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nVidia recently launched an initiative that aims to provide us, the computer buying public, with faster, cheaper PCs. The name of this scheme is Balanced Computing, and as the name suggests, the idea behind it is to educate PC vendors and consumers alike on the values of constructing and buying PCs that consist of a balanced set of components, rather than the traditional view that the fastest CPU is best.
It's a system that's been built with this initiative in mind that I'm reviewing today but before I get onto the review I'll explain a little more about the Balanced PC concept.
Of course, with nVidia being a company that designs and manufactures graphics card and chipsets, it should come as no surprise that it isn't encouraging you to go out and buy a bigger hard drive or invest in more memory. Instead it would like to shift the emphasis from buying a PC with the fastest CPU to getting the nippiest graphics card for your money.
Now although this sounds like a whole load of marketing fluff, there are actually a fair number of reasons why this is a sensible suggestion for many people, not just gamers.
It goes without saying that gamers are going to be the main beneficiaries, at least in the near future, as system vendors will now stock lower cost PCs that still feature cutting edge graphics. However, with projects like nVidia's CUDA, and ATI's 51_104_543~114147 00.html CTM GPGPU implementations gaining more ground and even Intel muscling in on the graphics party, it is clear that the huge parallel processing power of the GPU is soon going to be utilised by more and more software. This should not only speed up games but also many other aspects of everyday computing.
For instance, one of the first mainstream products that has seen GPU acceleration is the lowly PDF-reader, Adobe Reader. As anyone who regularly uses PDFs will know, they can be slow to scroll and generally a bit sluggish on less powerful PCs (or notebooks). But with the release of the GPU accelerated Adobe Reader 8 a lot of the work of reading PDFs has been taken off the CPU's hands to make reading PDFs easier and quicker than ever.
Other examples are Cooliris' PicLens and Google's Picasa image viewer and its Earth global mapping software. These already utilise graphics card acceleration to give these graphics-rich programs that real-time, instant response we all crave from our computers.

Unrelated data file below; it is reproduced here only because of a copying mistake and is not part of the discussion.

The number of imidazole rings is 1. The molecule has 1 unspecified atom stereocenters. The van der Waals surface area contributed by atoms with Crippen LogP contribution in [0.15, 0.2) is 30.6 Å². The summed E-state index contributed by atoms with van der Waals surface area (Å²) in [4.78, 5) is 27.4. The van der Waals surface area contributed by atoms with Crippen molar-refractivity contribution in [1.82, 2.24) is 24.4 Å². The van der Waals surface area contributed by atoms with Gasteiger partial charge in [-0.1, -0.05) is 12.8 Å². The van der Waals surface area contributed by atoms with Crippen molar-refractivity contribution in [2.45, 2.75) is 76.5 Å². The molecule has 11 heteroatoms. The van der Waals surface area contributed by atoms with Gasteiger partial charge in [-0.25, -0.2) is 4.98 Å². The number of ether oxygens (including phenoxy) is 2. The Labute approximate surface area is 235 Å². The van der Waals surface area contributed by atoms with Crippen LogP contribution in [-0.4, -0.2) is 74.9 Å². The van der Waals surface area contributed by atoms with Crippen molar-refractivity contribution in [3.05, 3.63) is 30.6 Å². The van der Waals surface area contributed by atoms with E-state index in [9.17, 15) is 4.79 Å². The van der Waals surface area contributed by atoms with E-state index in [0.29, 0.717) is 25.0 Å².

Further down the line, the next iteration of Adobe Photoshop is also set to gain GPU acceleration. This will enable previously time consuming tasks like image rotation and filter application to be performed in real-time. We're not talking little web-size images like we use in our articles, either. You'll soon be able to spin round a 15-megapixel RAW file like it were a spinning top.
Essentially, in the future, any computing task that involves some sort of image manipulation or visual interaction could benefit from GPU acceleration. So, look out for new versions of your favourite web browsers, video editors, image viewers, and more, as you may find they take on a whole new level of usability that you never thought possible. It's also worth remembering that most new graphics cards from the last six to twelve months incorporate dedicated video playback acceleration, which takes the burden of decoding and playing back high-definition video away from the CPU, giving you smooth high-quality video.
Although nVidia has formally announced this initiative and you can read up about it on its website, you won't start seeing PCs branded with some kind of Balanced PC logo any time soon. For now, nVidia is keeping things low-key, concentrating on working in the background with system vendors like Scan to start encouraging them to offer systems that remain great value but also give the best possible, balanced, computing experience.
So, without further ado, let's take a closer look at the Scan 3XS GTX.